Growing Hollywood Trends, and What They Mean For Otaku red tigress

Star Trek is responsible for a lot of things we Otaku can really appreciate. After all, some of the first fan conventions were centered on the television series. Trekkies (though as I understand it, like to be called Trekkers) were some of the first people to be known for making their own costumes and dressing like the characters in public. Star Trek’s even responsible for the rise of pre-internet fanfiction, and it was a Star Trek fic that created the original Mary Sue, a term still known to all fanfiction readers and writers today.

So now, the series is getting a reboot from J.J. Abrams, a man most well known for producing the shows Alias and LOST. Paramount, the studio funding the product and owner of the franchise practically threw money at the man with only one request: Make it for everyone.

Indeed, it seems to be just that. A thrilling, character-driven action-adventure movie that just happens to be set in space, the movie has people talking. And not just geeks. Newsweek recently featured a series of articles centered on the movie. Be honest, when was the last time you read Newsweek? That’s what I thought.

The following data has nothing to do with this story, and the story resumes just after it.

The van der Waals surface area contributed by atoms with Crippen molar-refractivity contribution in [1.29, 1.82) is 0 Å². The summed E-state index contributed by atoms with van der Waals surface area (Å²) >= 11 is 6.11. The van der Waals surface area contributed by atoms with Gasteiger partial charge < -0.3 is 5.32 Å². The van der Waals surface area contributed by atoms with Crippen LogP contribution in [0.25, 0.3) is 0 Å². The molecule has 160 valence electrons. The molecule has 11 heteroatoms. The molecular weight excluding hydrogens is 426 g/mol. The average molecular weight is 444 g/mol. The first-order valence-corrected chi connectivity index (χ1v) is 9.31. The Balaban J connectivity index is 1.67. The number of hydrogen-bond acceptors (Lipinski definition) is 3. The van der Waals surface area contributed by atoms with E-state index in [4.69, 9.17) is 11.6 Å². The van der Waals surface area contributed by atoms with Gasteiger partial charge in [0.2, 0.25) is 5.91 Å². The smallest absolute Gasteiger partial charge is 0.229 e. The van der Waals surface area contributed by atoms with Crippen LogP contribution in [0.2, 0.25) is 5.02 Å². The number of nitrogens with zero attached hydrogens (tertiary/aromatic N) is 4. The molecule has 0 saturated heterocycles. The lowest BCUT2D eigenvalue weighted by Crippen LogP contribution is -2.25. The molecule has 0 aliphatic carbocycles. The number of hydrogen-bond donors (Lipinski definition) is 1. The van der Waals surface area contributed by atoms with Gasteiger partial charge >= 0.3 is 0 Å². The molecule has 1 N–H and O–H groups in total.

If the movie proves successful, and it’s looking like it might, what does that mean for us, as fans of Japanese animation? Star Trek is certainly not the first successful sci-fi movie, certainly. But as Hollywood branches out more and more into already existing source material, it’s only a matter of time before studios start going after anime full force. In the meantime, what can we do to establish the credibility of our fandom, ensure our voices are heard, and show to people that we don’t just watch “toons” all day?

Before I cover some of the indications we’ve already seen of this happening, let’s examine the patterns of other geek culture swept up by the Hollywood machine.

Comic book movies are probably the biggest, and the most well known. Comic book movies first kicked off in 1978 with Superman, followed later by Tim Burton’ Batman and the Teenage Mutant Ninja Turtles movies. Batman was, at the time, the largest grossing movie for Warner Brothers ever. A few other movies featuring caped crusaders did arrive in the 90s, but many were catered towards small audiences, or terrible, badly-written sequels not worth mentioning here. Computer graphics however, seemed to catch up finally with the visions directors had of their favorite heroes, and starting in 2002 with Spider-Man, we saw an explosion of superhero movies. Even the lesser-known guys like John Constantine were grossing over a hundred million dollars.

We saw this same pattern at the same time in a different genre. The success of the Lord of the Rings trilogy had Hollywood inhaling fantasy titles. It didn’t last long however, as people decided to spend their money on things other than dragons, children with magical powers, and talking lions.

red tigress
Date Published
05/10/09 (Originally Created: 04/29/09)
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